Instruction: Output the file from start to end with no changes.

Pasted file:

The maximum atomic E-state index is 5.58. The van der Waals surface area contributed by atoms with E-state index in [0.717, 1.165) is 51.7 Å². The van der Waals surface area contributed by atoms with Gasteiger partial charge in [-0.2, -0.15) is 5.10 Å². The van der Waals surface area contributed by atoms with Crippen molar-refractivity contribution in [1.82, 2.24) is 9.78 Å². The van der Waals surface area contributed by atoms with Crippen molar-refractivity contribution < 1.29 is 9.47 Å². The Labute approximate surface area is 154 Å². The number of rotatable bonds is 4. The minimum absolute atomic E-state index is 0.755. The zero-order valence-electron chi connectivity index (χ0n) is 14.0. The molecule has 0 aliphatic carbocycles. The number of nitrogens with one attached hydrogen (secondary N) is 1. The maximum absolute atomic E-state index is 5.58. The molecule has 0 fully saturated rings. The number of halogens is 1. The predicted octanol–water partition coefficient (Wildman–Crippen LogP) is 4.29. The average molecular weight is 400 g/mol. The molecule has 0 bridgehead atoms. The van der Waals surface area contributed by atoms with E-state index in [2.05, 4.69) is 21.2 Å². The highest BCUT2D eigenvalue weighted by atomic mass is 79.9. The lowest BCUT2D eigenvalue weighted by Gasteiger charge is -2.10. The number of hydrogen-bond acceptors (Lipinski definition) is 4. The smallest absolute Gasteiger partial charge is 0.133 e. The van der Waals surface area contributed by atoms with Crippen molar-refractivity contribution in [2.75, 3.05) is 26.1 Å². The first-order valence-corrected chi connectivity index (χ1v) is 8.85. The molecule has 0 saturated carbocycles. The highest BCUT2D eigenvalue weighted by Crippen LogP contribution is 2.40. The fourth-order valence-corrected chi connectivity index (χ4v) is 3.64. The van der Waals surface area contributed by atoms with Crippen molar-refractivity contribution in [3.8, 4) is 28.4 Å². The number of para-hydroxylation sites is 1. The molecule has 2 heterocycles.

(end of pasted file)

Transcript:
The maximum atomic E-state index is 5.58. The van der Waals surface area contributed by atoms with E-state index in [0.717, 1.165) is 51.7 Å². The van der Waals surface area contributed by atoms with Gasteiger partial charge in [-0.2, -0.15) is 5.10 Å². The van der Waals surface area contributed by atoms with Crippen molar-refractivity contribution in [1.82, 2.24) is 9.78 Å². The van der Waals surface area contributed by atoms with Crippen molar-refractivity contribution < 1.29 is 9.47 Å². The Labute approximate surface area is 154 Å². The number of rotatable bonds is 4. The minimum absolute atomic E-state index is 0.755. The zero-order valence-electron chi connectivity index (χ0n) is 14.0. The molecule has 0 aliphatic carbocycles. The number of nitrogens with one attached hydrogen (secondary N) is 1. The maximum absolute atomic E-state index is 5.58. The molecule has 0 fully saturated rings. The number of halogens is 1. The predicted octanol–water partition coefficient (Wildman–Crippen LogP) is 4.29. The average molecular weight is 400 g/mol. The molecule has 0 bridgehead atoms. The van der Waals surface area contributed by atoms with E-state index in [2.05, 4.69) is 21.2 Å². The highest BCUT2D eigenvalue weighted by atomic mass is 79.9. The lowest BCUT2D eigenvalue weighted by Gasteiger charge is -2.10. The number of hydrogen-bond acceptors (Lipinski definition) is 4. The smallest absolute Gasteiger partial charge is 0.133 e. The van der Waals surface area contributed by atoms with Crippen molar-refractivity contribution in [2.75, 3.05) is 26.1 Å². The first-order valence-corrected chi connectivity index (χ1v) is 8.85. The molecule has 0 saturated carbocycles. The highest BCUT2D eigenvalue weighted by Crippen LogP contribution is 2.40. The fourth-order valence-corrected chi connectivity index (χ4v) is 3.64. The van der Waals surface area contributed by atoms with Crippen molar-refractivity contribution in [3.8, 4) is 28.4 Å². The number of para-hydroxylation sites is 1. The molecule has 2 heterocycles.